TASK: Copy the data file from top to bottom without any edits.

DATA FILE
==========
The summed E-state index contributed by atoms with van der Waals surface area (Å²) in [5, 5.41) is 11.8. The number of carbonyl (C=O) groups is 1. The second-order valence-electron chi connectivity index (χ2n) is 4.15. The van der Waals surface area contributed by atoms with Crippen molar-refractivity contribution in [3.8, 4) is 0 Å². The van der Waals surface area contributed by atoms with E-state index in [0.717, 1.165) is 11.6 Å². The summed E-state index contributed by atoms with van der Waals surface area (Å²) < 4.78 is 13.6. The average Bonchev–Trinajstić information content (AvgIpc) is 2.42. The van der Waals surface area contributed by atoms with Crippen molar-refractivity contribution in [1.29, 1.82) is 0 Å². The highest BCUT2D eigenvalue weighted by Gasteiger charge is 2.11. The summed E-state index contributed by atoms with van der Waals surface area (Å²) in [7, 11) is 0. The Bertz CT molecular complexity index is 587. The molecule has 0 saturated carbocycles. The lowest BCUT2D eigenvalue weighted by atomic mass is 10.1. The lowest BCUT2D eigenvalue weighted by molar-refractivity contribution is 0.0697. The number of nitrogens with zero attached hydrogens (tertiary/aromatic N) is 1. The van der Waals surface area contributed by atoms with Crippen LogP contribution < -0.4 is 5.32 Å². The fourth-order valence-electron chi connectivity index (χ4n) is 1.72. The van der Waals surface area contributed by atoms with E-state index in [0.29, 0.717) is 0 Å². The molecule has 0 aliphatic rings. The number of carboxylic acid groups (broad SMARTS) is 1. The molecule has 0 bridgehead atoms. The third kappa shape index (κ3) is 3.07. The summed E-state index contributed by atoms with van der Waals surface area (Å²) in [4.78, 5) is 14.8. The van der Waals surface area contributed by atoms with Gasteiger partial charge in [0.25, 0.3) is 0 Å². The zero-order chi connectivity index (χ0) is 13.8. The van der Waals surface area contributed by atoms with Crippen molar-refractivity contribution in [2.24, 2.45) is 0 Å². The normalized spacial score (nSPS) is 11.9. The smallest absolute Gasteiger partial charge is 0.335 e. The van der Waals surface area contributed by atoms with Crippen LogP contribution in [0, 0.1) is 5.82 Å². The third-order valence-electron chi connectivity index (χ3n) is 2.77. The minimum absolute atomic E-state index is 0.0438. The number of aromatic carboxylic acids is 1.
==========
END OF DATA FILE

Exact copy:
The summed E-state index contributed by atoms with van der Waals surface area (Å²) in [5, 5.41) is 11.8. The number of carbonyl (C=O) groups is 1. The second-order valence-electron chi connectivity index (χ2n) is 4.15. The van der Waals surface area contributed by atoms with Crippen molar-refractivity contribution in [3.8, 4) is 0 Å². The van der Waals surface area contributed by atoms with E-state index in [0.717, 1.165) is 11.6 Å². The summed E-state index contributed by atoms with van der Waals surface area (Å²) < 4.78 is 13.6. The average Bonchev–Trinajstić information content (AvgIpc) is 2.42. The van der Waals surface area contributed by atoms with Crippen molar-refractivity contribution in [1.29, 1.82) is 0 Å². The highest BCUT2D eigenvalue weighted by Gasteiger charge is 2.11. The summed E-state index contributed by atoms with van der Waals surface area (Å²) in [7, 11) is 0. The Bertz CT molecular complexity index is 587. The molecule has 0 saturated carbocycles. The lowest BCUT2D eigenvalue weighted by atomic mass is 10.1. The lowest BCUT2D eigenvalue weighted by molar-refractivity contribution is 0.0697. The number of nitrogens with zero attached hydrogens (tertiary/aromatic N) is 1. The van der Waals surface area contributed by atoms with Crippen LogP contribution < -0.4 is 5.32 Å². The fourth-order valence-electron chi connectivity index (χ4n) is 1.72. The van der Waals surface area contributed by atoms with E-state index in [0.29, 0.717) is 0 Å². The molecule has 0 aliphatic rings. The number of carboxylic acid groups (broad SMARTS) is 1. The molecule has 0 bridgehead atoms. The third kappa shape index (κ3) is 3.07. The summed E-state index contributed by atoms with van der Waals surface area (Å²) in [4.78, 5) is 14.8. The van der Waals surface area contributed by atoms with Gasteiger partial charge in [0.25, 0.3) is 0 Å². The zero-order chi connectivity index (χ0) is 13.8. The van der Waals surface area contributed by atoms with Crippen molar-refractivity contribution in [2.24, 2.45) is 0 Å². The normalized spacial score (nSPS) is 11.9. The smallest absolute Gasteiger partial charge is 0.335 e. The van der Waals surface area contributed by atoms with Crippen LogP contribution in [0, 0.1) is 5.82 Å². The third-order valence-electron chi connectivity index (χ3n) is 2.77. The minimum absolute atomic E-state index is 0.0438. The number of aromatic carboxylic acids is 1.